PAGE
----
Beginning Experience

When it comes to smithing and armor, I have little experience with the crafts. However, I have quite a passion for making things with my hands and also for weapons and armor, so I intend to continue and eventually take some blacksmithing classes.

In high school, I completed a project on swordsmithing and I spent sixty hours in total working at a forge where I made a long knife, a short sword, and a pendant.

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This was the first time I had ever worked in a forge and I had only my research and one person who could offer me some very basic smithing advice. The lady who helped me had had some experience in artist blacksmithing, but had never forged a blade.  I set to work at my first available chance because this was something I had wanted to do since I was ten years old.

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Smithing is some of the most difficult work I have ever done, but I enjoyed every moment I spent at the forge. The blades I made were never intended to be functional. Since these were my very first projects, I used low carbon or mild carbon scrap steel in order to eliminate cost for the project. I knew it would turn out crude, so I didn’t want to waste any good materials.

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I began with small square stock and took twelve hours to make a long knife just as practice before I began on my sword, which was originally intended to be a longsword (pictured above).  I failed to have any pictures taken of the forging process for the knife, but I took photos after the completion.

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After forging the blade, I heated the square stock area that would be the handle with an oxy-acetylene torch and used two pairs of vice grips with ground off teeth in order to twist the handle. I then ground and sanded the blade. It didn’t turn out well, but I didn’t expect it to. I just did my best with the full intention of perfecting my art through practice.

My next project, as said before, was intended to be a longsword with a swept single edge, but I later found stress fractures at the midpoint from where I attempted to flatten out the arch created by working one side too much, but I allowed the steel to get too cool, so it fractured.  I ended up having to cut it off and make a short sword.

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The short sword project was never completed, but I still intend to finish it someday though this project is now four years past. Despite my many mistakes, I am pleased with my accomplishments using only research and hard work.  I intend to learn from a real smith someday and continue to improve!

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6 thoughts on “Beginning Experience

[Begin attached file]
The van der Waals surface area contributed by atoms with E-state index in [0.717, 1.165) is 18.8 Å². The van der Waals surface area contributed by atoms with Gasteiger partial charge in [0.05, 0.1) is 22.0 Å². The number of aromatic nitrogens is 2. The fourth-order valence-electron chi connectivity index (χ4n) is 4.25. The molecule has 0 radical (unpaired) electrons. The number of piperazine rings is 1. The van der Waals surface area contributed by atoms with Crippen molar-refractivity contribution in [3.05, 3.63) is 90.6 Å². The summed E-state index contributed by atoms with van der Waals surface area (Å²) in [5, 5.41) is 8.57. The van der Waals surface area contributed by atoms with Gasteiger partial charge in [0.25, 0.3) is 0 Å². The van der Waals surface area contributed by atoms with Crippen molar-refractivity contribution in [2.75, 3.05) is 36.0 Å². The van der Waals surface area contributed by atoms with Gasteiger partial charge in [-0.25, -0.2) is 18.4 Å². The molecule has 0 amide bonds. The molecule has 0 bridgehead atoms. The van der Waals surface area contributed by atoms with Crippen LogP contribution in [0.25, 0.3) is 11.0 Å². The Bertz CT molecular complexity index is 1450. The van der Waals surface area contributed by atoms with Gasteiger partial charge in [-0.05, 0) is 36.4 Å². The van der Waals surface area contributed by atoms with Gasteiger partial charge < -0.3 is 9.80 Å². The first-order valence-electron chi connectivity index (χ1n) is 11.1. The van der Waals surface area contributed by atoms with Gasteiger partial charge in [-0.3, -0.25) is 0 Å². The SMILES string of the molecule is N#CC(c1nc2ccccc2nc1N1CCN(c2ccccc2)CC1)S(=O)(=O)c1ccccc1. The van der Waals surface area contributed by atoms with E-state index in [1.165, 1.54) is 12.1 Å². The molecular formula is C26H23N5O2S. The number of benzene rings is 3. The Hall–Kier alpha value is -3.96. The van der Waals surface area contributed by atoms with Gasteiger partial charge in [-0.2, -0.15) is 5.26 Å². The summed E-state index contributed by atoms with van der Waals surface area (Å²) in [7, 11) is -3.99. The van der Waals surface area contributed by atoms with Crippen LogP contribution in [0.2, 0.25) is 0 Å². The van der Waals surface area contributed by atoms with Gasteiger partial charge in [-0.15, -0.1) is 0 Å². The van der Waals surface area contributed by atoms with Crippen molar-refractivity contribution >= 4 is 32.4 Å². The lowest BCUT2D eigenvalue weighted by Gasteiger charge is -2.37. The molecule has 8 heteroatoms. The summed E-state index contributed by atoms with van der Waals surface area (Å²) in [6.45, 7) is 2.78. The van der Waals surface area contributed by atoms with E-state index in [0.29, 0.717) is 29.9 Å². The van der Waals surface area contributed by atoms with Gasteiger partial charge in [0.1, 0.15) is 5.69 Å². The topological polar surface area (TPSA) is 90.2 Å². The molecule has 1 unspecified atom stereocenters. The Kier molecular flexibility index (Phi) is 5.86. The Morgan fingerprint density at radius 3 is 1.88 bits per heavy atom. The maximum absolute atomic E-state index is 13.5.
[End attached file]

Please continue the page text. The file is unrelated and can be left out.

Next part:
1. Just read your post Beginning Experience and hey – it looks like you did okay. I didn’t see where you are located, but go to http://www.abana.org and look up a local affiliate near you. There are of course the Bladesmithing Associations as well, but I always recommend that one gets some regular blacksmith experience first. It is a natural first step. Plus they can help you with finding your basic tools. I noticed you mentioned using two pairs of vice grips to make your twist. A nice 10″ adjustable wrench would make it easier for you and you just clamp a vise grip on it to keep the twist straight. I have done a lot of minimal tool stuff over the years and learned a good bit of them through other smiths. Well I will read your other posts soon and look forward to reading your future adventures. If you need advice don’t hesitate to ask. Speed and accuracy will come on through practice. Don’t concern yourself with speed concentrate on accuracy and what you are doing. There’s so much to say, ergonomics, hammer control, work comfortably, don’t lock yourself into what and how everyone else does something. You might just pass up a good idea that way. Watch other Smiths, you will learn a lot just from watching how they work and how they strike the iron with a hammer. Okay – Good Luck – Have Fun – Do it Safely!!!! See ya at the Forge!!! Vince

    • I am in North Carolina, near Asheville, but I will check out the ABANA site to see if there are any local chapters! Thank you so much for all of the advice! It is all very helpful! I do not have many posts yet but I am glad you are interested in my blog! I currently have a propane forge but it scares me, to be honest, so it ended up being a waste of money. I intend to go to a junkyard once I get the time and money and I plan on getting one or two brake drums to make into a forge and several leaf springs from vehicles since I know those make excellent blades. Thanks so much! I’ll read more of your posts once I get the chance! -Victor

    • Thanks so much! My only reason for walking away was I do not have the gear at home. I am hoping to build a forge and start again once I graduate from college in May! Thanks again and best of luck to you!

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